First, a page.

Nervous Laughter, Tears of Joy

In Stanley Milgram’s famous obedience experiments, the subjects, called “teachers,” were instructed to shock the “learners” for every wrong answer. The learners, confederates in the study, were not actually shocked, of course, but the teachers believed they were—and they even heard faked cries of pain to add authenticity. Most of the subjects showed signs of distress, as one would expect, and some were extremely agitated. But it’s said that some of the subjects laughed when they heard the screams.

We call this nervous laughter—incongruous emotional displays like chuckling uncontrollably at a funeral or some other somber or upsetting event. Everyone has witnessed or experienced such discordant expressions, though we’re probably more familiar with incongruous negative displays—crying at a wedding, growling at the sight of a newborn baby, screaming in the presence of a teen idol.

Are these inappropriate emotional expressions simply embarrassing aberrations? What psychological purpose could they serve? Yale University psychological scientist Oriana Aragon and her colleagues have been studying this phenomenon in the laboratory, and they suspect that such displays—as uncomfortable as they can be—might actually play an important role in overall emotional regulation. That is, when we are at risk of being overwhelmed by our emotions—either positive or negative—expressing the opposite emotion can have a dampening effect and restore emotional balance.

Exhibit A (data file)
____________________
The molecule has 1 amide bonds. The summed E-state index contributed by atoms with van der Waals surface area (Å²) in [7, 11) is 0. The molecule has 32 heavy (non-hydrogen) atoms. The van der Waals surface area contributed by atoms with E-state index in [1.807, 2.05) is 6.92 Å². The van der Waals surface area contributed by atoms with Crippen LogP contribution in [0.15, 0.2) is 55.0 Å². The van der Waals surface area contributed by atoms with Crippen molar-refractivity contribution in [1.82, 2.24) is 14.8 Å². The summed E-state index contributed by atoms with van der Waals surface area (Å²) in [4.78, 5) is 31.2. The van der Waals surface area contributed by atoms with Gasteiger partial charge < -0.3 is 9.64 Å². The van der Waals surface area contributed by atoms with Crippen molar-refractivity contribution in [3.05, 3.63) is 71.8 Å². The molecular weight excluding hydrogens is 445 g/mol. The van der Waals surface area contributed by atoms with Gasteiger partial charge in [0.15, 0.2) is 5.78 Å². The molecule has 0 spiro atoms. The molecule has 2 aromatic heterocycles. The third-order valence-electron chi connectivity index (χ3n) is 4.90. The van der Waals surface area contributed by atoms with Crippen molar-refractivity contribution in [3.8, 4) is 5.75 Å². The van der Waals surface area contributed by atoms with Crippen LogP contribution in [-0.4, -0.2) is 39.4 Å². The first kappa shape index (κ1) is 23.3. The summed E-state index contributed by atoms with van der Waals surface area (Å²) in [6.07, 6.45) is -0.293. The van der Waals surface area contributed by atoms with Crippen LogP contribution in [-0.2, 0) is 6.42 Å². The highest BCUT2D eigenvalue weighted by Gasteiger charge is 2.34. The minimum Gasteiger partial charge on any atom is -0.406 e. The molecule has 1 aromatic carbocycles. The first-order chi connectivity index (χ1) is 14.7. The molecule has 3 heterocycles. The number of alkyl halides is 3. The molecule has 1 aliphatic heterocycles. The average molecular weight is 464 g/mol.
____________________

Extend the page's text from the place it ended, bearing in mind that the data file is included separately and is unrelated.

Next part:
The scientists based their reasoning on a widely accepted model of emotion. Think about someone winning a $1 million lottery prize. Normally, the winner mentally appraises such an event, and in this example, decides that winning the lottery is a very good thing. This appraisal leads to intense happiness and positive verbal expression: “Oh, my god. I can’t believe it!” Often, this is all there is to it, but in some cases, there is also an expression of sadness—a facial expression, tears—that does not seem to fit with the experience.

Aragon and her colleagues believe that people have emotional limits. When we sense that our escalating sadness or joy is reaching an unmanageable limit—that our bodies are about to be overwhelmed physiologically—this perception triggers an incongruous emotion to balance things out. At least that’s the theory, which the scientists have been exploring in their studies.